• Speed up for short bursts- Use this one judiciously.  Speeding up will cause you to use slightly different muscles, which will reduce the workload on your overworked (and painful) muscles.  This temporary reprieve can make a significant difference in perceived pain.
  • Embrace the pain- Simply acknowledging you’re experiencing pain and knowing you will continue to be in pain can be incredibly effective.  The exact method to accomplish this is difficult to explain, but I use a self-talk mantra.  I repeat “I am in pain.  My [insert most painful body part here] hurts.  I am okay with that.  I accept the pain as part of the experience.”  Doing this seemingly transforms the painful stimuli (running) from an aversive experience to a neutral experience.  Remember, pain is just a perception.
  • Become a masochist- By definition, a masochist is someone that derives gratification from pain.  I think most ultrarunners eventually become masochists… we like the pain.  I think we develop this by repeatedly pairing the positive benefits and experiences of ultras with the pain, thus making the pain almost enjoyable.  Since this is a fairly long discussion, I’m continuing it outside the bulleted list

Using Classical Conditioning to Become a Masochist

Is there a shortcut?  Maybe.  You can utilize good ‘ole classical conditioning for this (remember Pavlov’s salivating dogs?)  To learn to like pain, we’re going to use a concept known as higher-order conditioning.  We’re going to create a conditional stimulus that produces a good feeling, then pair that conditional stimulus with the pain of long-distance running.  You will also need an iPod or other mp3 player and some songs you enjoy but won’t likely hear on the radio and at least some alone time once a day for a week or two (or more.)

WARNING:  The following discussion involves topics that may be considered adult in nature.  Use appropriate discretion at work or around kids.  Also, it helps if you’re open-minded and adventurous.  If you are easily offended or especially prudish, you may want to skip the following.  This deals with a touchy subject.  For your convenience, I highlighted this section in dark blue.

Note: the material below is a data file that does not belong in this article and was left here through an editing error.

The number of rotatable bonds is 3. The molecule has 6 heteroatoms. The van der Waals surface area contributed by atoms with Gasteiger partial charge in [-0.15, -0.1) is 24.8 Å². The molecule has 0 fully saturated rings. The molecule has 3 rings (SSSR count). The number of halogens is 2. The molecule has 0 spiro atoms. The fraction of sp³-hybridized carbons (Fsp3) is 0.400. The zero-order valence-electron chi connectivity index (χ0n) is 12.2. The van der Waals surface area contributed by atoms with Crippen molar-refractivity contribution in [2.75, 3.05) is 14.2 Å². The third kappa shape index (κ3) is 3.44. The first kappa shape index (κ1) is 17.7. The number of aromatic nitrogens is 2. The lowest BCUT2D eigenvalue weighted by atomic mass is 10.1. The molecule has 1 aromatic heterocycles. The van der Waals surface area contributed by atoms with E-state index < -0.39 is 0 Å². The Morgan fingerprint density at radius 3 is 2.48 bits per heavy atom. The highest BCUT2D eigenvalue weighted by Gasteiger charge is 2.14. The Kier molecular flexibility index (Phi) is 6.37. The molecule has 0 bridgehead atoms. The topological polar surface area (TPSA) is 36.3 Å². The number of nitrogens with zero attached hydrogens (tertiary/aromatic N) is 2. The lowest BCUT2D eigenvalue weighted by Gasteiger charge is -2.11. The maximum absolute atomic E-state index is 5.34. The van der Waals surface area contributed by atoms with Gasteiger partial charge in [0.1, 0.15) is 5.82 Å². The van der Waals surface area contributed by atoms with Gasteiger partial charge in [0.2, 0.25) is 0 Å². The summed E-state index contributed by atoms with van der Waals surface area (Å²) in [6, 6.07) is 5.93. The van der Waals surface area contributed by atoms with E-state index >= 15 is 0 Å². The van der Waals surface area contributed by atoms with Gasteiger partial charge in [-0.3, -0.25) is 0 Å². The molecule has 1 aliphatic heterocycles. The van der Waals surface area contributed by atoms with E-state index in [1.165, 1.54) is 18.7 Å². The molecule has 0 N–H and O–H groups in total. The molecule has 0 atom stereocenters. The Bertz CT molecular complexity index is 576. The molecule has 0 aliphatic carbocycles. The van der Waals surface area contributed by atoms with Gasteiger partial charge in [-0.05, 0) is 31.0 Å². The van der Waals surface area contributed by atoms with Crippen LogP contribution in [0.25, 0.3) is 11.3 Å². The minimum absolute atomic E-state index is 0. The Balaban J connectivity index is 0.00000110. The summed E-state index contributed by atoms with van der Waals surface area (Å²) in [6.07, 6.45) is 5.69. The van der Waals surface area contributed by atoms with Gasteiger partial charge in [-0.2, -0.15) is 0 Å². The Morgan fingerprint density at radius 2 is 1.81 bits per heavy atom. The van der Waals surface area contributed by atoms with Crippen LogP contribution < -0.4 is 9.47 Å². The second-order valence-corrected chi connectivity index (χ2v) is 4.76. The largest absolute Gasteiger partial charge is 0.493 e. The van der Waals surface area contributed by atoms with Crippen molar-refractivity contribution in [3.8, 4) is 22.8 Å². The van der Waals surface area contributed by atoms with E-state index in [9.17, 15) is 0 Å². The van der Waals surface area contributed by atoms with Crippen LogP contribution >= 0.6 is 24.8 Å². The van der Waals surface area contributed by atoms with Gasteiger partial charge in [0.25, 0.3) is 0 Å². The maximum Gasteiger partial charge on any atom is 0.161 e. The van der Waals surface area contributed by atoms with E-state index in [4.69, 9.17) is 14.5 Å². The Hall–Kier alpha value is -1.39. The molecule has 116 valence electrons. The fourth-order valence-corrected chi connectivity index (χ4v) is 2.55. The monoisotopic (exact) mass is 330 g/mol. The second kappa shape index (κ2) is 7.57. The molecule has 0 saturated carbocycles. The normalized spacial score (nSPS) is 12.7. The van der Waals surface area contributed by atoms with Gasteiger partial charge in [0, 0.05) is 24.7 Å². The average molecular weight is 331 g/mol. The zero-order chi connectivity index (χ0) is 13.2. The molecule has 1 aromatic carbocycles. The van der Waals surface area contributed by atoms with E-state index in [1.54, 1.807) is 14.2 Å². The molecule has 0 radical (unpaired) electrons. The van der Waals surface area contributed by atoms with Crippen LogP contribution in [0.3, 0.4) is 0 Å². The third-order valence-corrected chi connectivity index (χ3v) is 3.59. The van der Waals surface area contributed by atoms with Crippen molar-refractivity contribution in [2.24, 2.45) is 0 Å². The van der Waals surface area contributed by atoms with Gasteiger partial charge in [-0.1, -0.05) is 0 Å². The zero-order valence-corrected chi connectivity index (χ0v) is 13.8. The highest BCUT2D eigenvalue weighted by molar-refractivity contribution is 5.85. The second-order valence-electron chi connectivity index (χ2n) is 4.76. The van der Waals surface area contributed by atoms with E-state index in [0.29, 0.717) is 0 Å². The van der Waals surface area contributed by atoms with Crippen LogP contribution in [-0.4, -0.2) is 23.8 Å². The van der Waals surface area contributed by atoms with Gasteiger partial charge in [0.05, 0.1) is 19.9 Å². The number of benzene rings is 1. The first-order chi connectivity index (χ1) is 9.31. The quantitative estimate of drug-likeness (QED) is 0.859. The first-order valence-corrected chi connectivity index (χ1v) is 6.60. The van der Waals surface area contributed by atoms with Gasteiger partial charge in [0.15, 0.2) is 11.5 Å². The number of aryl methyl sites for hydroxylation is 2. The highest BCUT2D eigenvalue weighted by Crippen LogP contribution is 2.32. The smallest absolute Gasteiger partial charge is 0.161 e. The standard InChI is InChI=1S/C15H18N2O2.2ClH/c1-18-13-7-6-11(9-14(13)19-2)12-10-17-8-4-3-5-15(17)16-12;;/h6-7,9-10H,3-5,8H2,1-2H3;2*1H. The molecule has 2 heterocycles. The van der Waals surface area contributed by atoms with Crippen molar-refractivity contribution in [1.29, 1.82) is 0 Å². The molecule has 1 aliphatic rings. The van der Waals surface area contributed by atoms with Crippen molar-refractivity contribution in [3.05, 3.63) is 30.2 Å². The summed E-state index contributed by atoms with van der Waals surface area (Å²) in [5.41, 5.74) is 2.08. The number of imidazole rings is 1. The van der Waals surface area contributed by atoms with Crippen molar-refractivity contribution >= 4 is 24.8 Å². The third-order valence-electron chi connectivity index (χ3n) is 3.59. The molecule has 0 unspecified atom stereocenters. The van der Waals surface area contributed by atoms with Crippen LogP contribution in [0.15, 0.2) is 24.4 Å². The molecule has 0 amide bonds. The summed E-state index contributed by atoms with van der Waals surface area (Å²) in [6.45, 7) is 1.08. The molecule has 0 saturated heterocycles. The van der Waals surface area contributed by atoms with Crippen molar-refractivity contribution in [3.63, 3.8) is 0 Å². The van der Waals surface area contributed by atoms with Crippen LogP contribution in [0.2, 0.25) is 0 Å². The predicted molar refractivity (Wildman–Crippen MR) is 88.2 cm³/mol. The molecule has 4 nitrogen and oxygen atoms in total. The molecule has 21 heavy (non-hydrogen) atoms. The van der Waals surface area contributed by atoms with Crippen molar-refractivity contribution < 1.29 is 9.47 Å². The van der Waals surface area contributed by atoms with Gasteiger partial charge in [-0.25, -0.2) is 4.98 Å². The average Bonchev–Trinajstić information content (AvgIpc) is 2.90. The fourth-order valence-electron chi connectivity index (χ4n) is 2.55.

The idea works like this.  We’re going to pair something pleasurable with the songs you selected.  After multiple pairings, the pleasurable stimulus can be removed.  Whenever we hear the songs, we’ll experience the same pleasurable feelings.  We then listen to those particular songs when we first experience pain during a run.  After multiple pairings of the songs and the pain, we will transfer the pleasure of the songs to the experience of pain.  The result- you become a masochist! Yipee!

  • Step 1- select three to five songs that you will not likely hear anywhere else.  Here’s a chance to support your local garage bands.  The need for obscure songs will be explained later.  Load songs on your favorite portable music device.
  • Step 2a- find some alone time.  Get your iPod or MP3 player set up.  Now while listening to the music, masturbate to orgasm.  Yeah, you read that right.  Rub one off to the music.  Do this as often as you like.  The more often, the better.  The point is to develop an unconscious association between those specific songs and the pleasure of masturbation and subsequent orgasm.  The exact number of pairings is difficult to estimate, but 5-10 should do the trick.  The more, the better.  Some people may be temped to include a partner.  This can work, but you will probably associate some of the pleasure to them and not the music.  I’d recommend flying solo for this mission.